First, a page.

MozCon is a yearly search engine optimization conference held in Seattle. I use their Moz Pro product for things like keyword research, rankings, link opportunity finder and crawl errors but this is by no means a paid post.
Let me state up front: I do not do SEO full time. I’m a digital marketer focused on hotels, but I found the conference content extremely useful. But, for more engrossed “SEO-ers” maybe you already knew a lot of this.
Here is a power list of their “best of” from this year’s conference with actionable suggestions you can implement today. It is organized by topic, unlike most recaps you may see.
MozCon Hot Topics
There was a lot of talk over all about Knowledge Graph, Featured Snippets, Voice Search and PAA (People Also Ask). My findings are focused around PR, Visual Search, Google My Business (GMB), Blogging, Voice Search, Google Ads and tools that are new to me.
The general consensus is that Google is trying to keep you on Google and answer searcher questions without having to click on a website. Since it is hard to track and attribute the value of Knowledge Graph and PAA, where does that leave us? We live in a new world of “no click search” where Google understands search intent and can serve up answers quickly, sometimes even within keyword complete.
From the Mouth of Rand
Rank Fishkin of SparkToro, previously of Moz, is one of those that is waiting for the voice “hype” to pass. He feels if you optimize for mobile and search, you should be set for voice. The answers served by your smart speaker don’t vary from your mobile searches.
The good news? Searches continue to rise and Google is still sending 66% of search traffic. In Q1 2019, here is what happened with Google searches from JumpShot:
- Organic clicks 41.45%
- Paid clicks 3.58%
- Alphabet 6%
- Zero click 48.96%
Dr Pete, of Moz, pointed out a lot of the obvious, but only obvious seems after he pointed it out. The PAA (People Also Ask) feature, often shows up after you ask a question. If you are writing a blog to answer a question, consider giving a short form answer at the beginning of the blog, then the details, then the supporting data. Moz’s platform has a Featured Snippet Ranking tool.
Rand factoid: In 2018, Google had 3234 “improvements”.
From Brittany Muller of Moz, there is a “has questions” filter in Keyword Explorer in Moz. Adding that to the tool belt.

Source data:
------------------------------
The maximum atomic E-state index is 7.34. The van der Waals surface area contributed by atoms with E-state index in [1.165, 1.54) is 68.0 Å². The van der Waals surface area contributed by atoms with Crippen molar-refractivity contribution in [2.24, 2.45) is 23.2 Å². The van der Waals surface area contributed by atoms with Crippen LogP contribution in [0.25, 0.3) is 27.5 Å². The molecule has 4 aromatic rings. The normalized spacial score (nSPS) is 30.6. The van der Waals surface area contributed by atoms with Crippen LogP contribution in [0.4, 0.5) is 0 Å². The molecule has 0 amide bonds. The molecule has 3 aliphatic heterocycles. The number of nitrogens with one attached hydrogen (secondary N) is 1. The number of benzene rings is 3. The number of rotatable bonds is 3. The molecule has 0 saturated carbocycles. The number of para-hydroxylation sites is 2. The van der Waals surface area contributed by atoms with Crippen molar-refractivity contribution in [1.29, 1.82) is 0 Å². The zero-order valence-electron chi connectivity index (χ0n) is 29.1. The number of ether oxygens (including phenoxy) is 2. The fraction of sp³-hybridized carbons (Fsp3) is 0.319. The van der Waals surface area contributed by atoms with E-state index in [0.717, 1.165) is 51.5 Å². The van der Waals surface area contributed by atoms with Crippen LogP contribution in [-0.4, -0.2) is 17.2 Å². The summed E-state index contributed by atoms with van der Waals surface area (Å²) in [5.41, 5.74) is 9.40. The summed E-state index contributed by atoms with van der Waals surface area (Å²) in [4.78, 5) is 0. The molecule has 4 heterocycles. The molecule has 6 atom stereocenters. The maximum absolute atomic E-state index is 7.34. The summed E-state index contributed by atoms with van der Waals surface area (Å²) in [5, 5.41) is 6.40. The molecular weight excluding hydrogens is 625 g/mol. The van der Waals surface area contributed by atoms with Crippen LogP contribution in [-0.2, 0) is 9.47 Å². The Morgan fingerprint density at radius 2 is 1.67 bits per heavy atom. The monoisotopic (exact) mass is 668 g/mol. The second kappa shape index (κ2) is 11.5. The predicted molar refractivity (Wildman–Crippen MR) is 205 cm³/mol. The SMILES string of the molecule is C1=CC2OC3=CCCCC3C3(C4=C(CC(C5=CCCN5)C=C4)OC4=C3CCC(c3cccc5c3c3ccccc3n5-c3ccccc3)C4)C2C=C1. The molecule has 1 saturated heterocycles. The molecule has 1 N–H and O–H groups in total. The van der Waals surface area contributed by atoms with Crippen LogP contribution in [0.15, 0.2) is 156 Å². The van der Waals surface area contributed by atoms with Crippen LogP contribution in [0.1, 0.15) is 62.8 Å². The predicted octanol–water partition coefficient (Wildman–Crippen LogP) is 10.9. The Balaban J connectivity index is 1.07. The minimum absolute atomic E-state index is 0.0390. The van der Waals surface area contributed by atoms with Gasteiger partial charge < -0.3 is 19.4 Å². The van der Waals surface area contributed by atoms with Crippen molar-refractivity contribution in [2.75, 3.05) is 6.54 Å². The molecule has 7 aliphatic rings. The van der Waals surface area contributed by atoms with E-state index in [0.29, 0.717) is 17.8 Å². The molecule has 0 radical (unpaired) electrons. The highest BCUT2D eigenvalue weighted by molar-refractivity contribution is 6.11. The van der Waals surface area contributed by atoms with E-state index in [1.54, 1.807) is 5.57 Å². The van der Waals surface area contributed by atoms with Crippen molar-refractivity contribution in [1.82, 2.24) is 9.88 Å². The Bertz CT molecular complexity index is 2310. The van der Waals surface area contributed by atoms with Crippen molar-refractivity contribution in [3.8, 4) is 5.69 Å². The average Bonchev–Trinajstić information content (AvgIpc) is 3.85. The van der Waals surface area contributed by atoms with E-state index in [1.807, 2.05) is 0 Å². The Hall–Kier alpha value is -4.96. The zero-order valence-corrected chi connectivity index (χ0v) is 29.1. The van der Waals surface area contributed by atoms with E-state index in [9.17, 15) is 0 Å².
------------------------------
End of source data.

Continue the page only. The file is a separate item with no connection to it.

For a little PR boost, Shannon McGuirk gave us a breakdown. Give journalists the right content at the right time. She broke it down into planned editorial, reactive editorial and planned reactive editorial.
In hotels, we mostly focus on planned editorial, ie when a hotel opens, changes flag, has an event. But, what if we served our hotels on a silver platter when the timing was ripe. Follow #journorequest and #prrequest on Twitter to find what journalists need NOW.
Marie Haynes also suggesting partnering with HARO. Get journalists to follow you for when they have an upcoming story.
This concept of visual search presented by Joelle Irvine is fascinating to me. Google Photos has a built-in “Lens” function for visual search. (I immediately zoned out at the conference to start playing with it.) Using the iPhone screen recording I mention later in Tools, I recorded this video on how Google Lens works and could substantially impact a shopping experience. Pinterest also has a “complete the look” feature that uses similar technology. To increase the likelihood that your images will show in Google Image Search, submit an image site map.
Google My Business & Local Search
I want to start a new hashtag – #BeLikeMary. Mary Bowling has had many careers and most recently it has been dedicated to local search. I even got to sit with her at lunch one day – and I want to be like Mary – just because she seems to live her life so passionately.
Mary says the local search algorithm depends on relevance (does the business provide attributes and service), prominence (is the business well known within the industry) and proximity (distance from searcher which is very fluid). She recommends:
- Use Google Q&A to your advantage. She suggested ASKING then ANSWERING your own Google My Business questions. (This was not the only speaker that recommended this but seems a little “gray” hat for me. Greg Gifford said the same.)
- Make sure you fill out both Products and Services sections of GMB.
Darren Shaw also presented on Google My Business (GMB) and had all sorts of tidbits to share.
- Did you know you can add a 2nd phone number to GMB? So, if you want to use a tracking number and not get dinged for UNAP, add it into GMB.
- Google posts only help if you get engagement.
- His theory is backlinks only help to a point. There is a law of diminishing returns. Once you reach parity with your competition, they hold less value.
- If you are tracking local rankings, don’t track from the city center. Track from multiple zip codes.